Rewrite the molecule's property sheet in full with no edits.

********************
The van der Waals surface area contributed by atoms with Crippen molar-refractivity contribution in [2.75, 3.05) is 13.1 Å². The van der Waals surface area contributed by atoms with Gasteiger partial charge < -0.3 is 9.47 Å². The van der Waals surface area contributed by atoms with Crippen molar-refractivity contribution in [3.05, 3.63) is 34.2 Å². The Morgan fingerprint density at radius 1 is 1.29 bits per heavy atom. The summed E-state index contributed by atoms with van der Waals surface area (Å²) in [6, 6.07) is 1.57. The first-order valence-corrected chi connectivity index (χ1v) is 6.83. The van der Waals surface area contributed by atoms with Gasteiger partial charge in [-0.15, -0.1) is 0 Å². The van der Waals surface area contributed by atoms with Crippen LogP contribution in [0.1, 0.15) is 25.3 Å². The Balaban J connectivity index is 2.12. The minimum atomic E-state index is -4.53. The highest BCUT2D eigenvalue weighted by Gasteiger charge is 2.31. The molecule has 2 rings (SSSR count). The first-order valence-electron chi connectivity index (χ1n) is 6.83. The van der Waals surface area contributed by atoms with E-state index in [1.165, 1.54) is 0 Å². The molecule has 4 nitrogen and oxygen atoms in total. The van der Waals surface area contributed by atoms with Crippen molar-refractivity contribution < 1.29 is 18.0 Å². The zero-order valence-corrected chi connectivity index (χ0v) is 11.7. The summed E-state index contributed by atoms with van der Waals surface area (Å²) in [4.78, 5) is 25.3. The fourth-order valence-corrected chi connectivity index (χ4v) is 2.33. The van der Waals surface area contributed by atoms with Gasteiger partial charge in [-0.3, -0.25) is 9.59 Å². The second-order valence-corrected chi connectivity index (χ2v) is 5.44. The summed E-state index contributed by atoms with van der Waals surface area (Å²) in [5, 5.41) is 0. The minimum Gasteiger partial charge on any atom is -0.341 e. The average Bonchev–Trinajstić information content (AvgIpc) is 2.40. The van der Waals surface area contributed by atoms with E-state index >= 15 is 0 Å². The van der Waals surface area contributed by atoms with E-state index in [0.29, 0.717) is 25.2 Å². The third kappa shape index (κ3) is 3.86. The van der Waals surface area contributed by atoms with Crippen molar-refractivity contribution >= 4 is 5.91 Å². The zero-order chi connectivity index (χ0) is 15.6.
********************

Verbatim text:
The van der Waals surface area contributed by atoms with Crippen molar-refractivity contribution in [2.75, 3.05) is 13.1 Å². The van der Waals surface area contributed by atoms with Gasteiger partial charge < -0.3 is 9.47 Å². The van der Waals surface area contributed by atoms with Crippen molar-refractivity contribution in [3.05, 3.63) is 34.2 Å². The Morgan fingerprint density at radius 1 is 1.29 bits per heavy atom. The summed E-state index contributed by atoms with van der Waals surface area (Å²) in [6, 6.07) is 1.57. The first-order valence-corrected chi connectivity index (χ1v) is 6.83. The van der Waals surface area contributed by atoms with Gasteiger partial charge in [-0.15, -0.1) is 0 Å². The van der Waals surface area contributed by atoms with Crippen LogP contribution in [0.1, 0.15) is 25.3 Å². The Balaban J connectivity index is 2.12. The minimum atomic E-state index is -4.53. The highest BCUT2D eigenvalue weighted by Gasteiger charge is 2.31. The molecule has 2 rings (SSSR count). The first-order valence-electron chi connectivity index (χ1n) is 6.83. The van der Waals surface area contributed by atoms with E-state index in [1.165, 1.54) is 0 Å². The molecule has 4 nitrogen and oxygen atoms in total. The van der Waals surface area contributed by atoms with Crippen molar-refractivity contribution < 1.29 is 18.0 Å². The zero-order valence-corrected chi connectivity index (χ0v) is 11.7. The summed E-state index contributed by atoms with van der Waals surface area (Å²) in [4.78, 5) is 25.3. The fourth-order valence-corrected chi connectivity index (χ4v) is 2.33. The van der Waals surface area contributed by atoms with Gasteiger partial charge in [-0.3, -0.25) is 9.59 Å². The second-order valence-corrected chi connectivity index (χ2v) is 5.44. The summed E-state index contributed by atoms with van der Waals surface area (Å²) in [5, 5.41) is 0. The minimum Gasteiger partial charge on any atom is -0.341 e. The average Bonchev–Trinajstić information content (AvgIpc) is 2.40. The van der Waals surface area contributed by atoms with E-state index >= 15 is 0 Å². The van der Waals surface area contributed by atoms with E-state index in [0.29, 0.717) is 25.2 Å². The third kappa shape index (κ3) is 3.86. The van der Waals surface area contributed by atoms with Crippen molar-refractivity contribution >= 4 is 5.91 Å². The zero-order chi connectivity index (χ0) is 15.6.